This article written by Dr Vijay Sakhuja, Honorary Distinguished Fellow of CPPR looks at the evolving naval coalitions for the Arabian Gulf waters and the future of Gulf security dynamics.

Image source: Wikimedia Commons ( Image for representation )

Three multi-nation naval coalitions are being constituted for the Arabian Gulf waters with a common stated aim of ensuring safe and secure movement of international shipping operating in the Gulf waters. These groupings are driven by a number of competitive political and strategic variables and necessitate an assessment of the future of Gulf security dynamics.

First is the US-led International Maritime Security Construct (IMSC-Op Sentinel) to “promote maritime stability, ensure safe passage, and deescalate tensions in international waters throughout the Arabian Gulf, Strait of Hormuz, the Bab el-Mandeb strait and the Gulf of Oman”, after tankers belonging to Japan, Norway, the UAE, and Saudi Arabia were attacked in May and June2019. Some nations have committed to join Operation Sentinel, while others have conveyed a ‘lukewarm’ support. The current list supporting the IMSC includes Bahrain, Kuwait, Qatar, Saudi Arabia, the UAE and non-Arabian Gulf states such as Albania, Australia, the Republic of Korea and the UK. Meanwhile, France and Japan refused to be part of the IMSC and have expressed preference for an alternate security initiative to avoid being involved in any military confrontation between Washington and Tehran; and Germany prefers diplomacy. However, for the UK, the IMSC will reduce risks to British flagged ships transiting the Strait of Hormuz without a Royal Navy escort.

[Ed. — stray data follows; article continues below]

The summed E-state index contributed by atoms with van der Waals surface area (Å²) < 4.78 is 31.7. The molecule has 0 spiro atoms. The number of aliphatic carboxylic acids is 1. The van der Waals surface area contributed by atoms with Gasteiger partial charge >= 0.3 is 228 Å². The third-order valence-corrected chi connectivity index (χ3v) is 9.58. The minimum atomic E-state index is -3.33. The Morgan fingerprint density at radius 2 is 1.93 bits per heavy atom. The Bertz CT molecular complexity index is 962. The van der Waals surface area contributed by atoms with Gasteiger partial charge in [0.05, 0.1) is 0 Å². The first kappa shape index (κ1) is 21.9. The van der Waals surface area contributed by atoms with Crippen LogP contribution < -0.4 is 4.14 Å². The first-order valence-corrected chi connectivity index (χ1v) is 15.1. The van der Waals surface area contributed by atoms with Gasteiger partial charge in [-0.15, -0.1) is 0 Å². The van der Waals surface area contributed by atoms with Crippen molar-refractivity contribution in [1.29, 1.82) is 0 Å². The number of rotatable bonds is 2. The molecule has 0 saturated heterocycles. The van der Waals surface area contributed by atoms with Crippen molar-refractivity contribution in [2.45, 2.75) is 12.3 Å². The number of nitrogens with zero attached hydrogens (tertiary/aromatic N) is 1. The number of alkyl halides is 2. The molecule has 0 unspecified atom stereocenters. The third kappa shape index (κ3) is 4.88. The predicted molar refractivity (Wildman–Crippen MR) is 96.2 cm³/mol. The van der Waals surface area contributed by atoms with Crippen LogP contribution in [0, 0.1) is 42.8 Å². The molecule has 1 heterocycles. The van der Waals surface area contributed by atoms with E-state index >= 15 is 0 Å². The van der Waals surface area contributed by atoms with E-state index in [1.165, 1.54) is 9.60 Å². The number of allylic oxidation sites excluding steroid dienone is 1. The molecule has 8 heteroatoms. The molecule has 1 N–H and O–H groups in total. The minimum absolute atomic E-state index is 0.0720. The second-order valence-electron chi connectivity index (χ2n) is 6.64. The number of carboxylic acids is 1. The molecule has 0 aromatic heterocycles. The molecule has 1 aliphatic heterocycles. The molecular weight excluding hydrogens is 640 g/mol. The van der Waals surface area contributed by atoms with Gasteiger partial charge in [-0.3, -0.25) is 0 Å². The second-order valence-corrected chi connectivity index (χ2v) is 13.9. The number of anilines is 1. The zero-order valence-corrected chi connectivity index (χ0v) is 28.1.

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Views expressed by the author are personal and need not reflect or represent the views of Centre for Public Policy Research

Dr Vijay Sakhuja
Dr Vijay Sakhuja
Dr Vijay Sakhuja is Honorary Distinguished Fellow with CPPR and associated with our Centre for Strategic Studies. Dr. Sakhuja, a former Indian Navy officer, is also former Director, National Maritime Foundation, New Delhi. He earned his MPhil and PhD from the Jawaharlal Nehru University, New Delhi. He specializes in issues of national security and public policy, particularly in the context of ocean affairs, geopolitics, Climate Change, Arctic, Blue Economy and 4th Industrial Revolution Technologies.

1 Comment

  1. Dr. Lawrence Prabhakar Williams says:

    Well analysed Dr Vijay Sakhuja. Three dimensions do matter in the present matrices of MNO (Multinational Naval Operations). As envisaged earlier, the relevance of the 1000 Ship Navy comes to significance addressing the Multiple Missions At Sea-
    1. Change and Continuity in templates of Coercion,Compellance, Deterrence vs Dissuasion, Brinkmanship which is Asymmetrical naval operations.;
    2) The spectre of Littoral Warfare in combined Surface-Subsurface-air and space operations predicated on Maritime Domain Awareness empowered by platforms of Artificial intelligence. AI at Sea would provide the Trransformative impetus that would change the nature of warfare at sea in a Networked Sea-Shore- Space continuum;
    3) The age of technology transformation of Railguns and highpowered Lasers on board surface platforms would render all local terrain advantages of asymmetric naval actors at sea.

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